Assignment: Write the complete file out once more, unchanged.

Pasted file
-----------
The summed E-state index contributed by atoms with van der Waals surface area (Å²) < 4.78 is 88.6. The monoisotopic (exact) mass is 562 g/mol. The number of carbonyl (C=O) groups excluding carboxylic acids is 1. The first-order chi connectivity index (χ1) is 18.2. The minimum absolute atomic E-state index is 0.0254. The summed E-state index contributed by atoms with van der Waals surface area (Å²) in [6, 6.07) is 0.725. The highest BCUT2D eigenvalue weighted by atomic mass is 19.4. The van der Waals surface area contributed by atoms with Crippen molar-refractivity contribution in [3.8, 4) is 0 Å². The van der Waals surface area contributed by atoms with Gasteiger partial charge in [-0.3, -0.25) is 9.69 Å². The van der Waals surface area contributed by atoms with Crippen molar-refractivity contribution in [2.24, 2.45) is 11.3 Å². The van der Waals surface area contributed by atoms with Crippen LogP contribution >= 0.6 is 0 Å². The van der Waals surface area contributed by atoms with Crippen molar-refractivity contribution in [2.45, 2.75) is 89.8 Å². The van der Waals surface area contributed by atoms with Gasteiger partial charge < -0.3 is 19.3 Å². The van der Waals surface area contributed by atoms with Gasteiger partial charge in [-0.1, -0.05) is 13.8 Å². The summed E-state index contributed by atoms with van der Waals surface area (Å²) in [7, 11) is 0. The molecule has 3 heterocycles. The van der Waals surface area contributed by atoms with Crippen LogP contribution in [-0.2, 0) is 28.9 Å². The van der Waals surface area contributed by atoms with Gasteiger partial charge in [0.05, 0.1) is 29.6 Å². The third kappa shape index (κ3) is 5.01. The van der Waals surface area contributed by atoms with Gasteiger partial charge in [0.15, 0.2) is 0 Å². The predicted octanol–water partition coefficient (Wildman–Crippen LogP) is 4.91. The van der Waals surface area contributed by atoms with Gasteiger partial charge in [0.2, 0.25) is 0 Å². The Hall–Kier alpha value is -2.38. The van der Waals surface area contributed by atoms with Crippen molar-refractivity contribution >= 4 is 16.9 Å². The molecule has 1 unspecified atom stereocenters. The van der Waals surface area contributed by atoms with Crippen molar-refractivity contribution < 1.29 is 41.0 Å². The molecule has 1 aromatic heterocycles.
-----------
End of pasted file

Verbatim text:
The summed E-state index contributed by atoms with van der Waals surface area (Å²) < 4.78 is 88.6. The monoisotopic (exact) mass is 562 g/mol. The number of carbonyl (C=O) groups excluding carboxylic acids is 1. The first-order chi connectivity index (χ1) is 18.2. The minimum absolute atomic E-state index is 0.0254. The summed E-state index contributed by atoms with van der Waals surface area (Å²) in [6, 6.07) is 0.725. The highest BCUT2D eigenvalue weighted by atomic mass is 19.4. The van der Waals surface area contributed by atoms with Crippen molar-refractivity contribution in [3.8, 4) is 0 Å². The van der Waals surface area contributed by atoms with Gasteiger partial charge in [-0.3, -0.25) is 9.69 Å². The van der Waals surface area contributed by atoms with Crippen molar-refractivity contribution in [2.24, 2.45) is 11.3 Å². The van der Waals surface area contributed by atoms with Crippen LogP contribution >= 0.6 is 0 Å². The van der Waals surface area contributed by atoms with Crippen molar-refractivity contribution in [2.45, 2.75) is 89.8 Å². The van der Waals surface area contributed by atoms with Gasteiger partial charge < -0.3 is 19.3 Å². The van der Waals surface area contributed by atoms with Gasteiger partial charge in [-0.1, -0.05) is 13.8 Å². The summed E-state index contributed by atoms with van der Waals surface area (Å²) in [7, 11) is 0. The molecule has 3 heterocycles. The van der Waals surface area contributed by atoms with Crippen LogP contribution in [-0.2, 0) is 28.9 Å². The van der Waals surface area contributed by atoms with Gasteiger partial charge in [0.05, 0.1) is 29.6 Å². The third kappa shape index (κ3) is 5.01. The van der Waals surface area contributed by atoms with Gasteiger partial charge in [0.15, 0.2) is 0 Å². The predicted octanol–water partition coefficient (Wildman–Crippen LogP) is 4.91. The van der Waals surface area contributed by atoms with Gasteiger partial charge in [0.2, 0.25) is 0 Å². The Hall–Kier alpha value is -2.38. The van der Waals surface area contributed by atoms with Crippen molar-refractivity contribution >= 4 is 16.9 Å². The molecule has 1 unspecified atom stereocenters. The van der Waals surface area contributed by atoms with Crippen molar-refractivity contribution < 1.29 is 41.0 Å². The molecule has 1 aromatic heterocycles.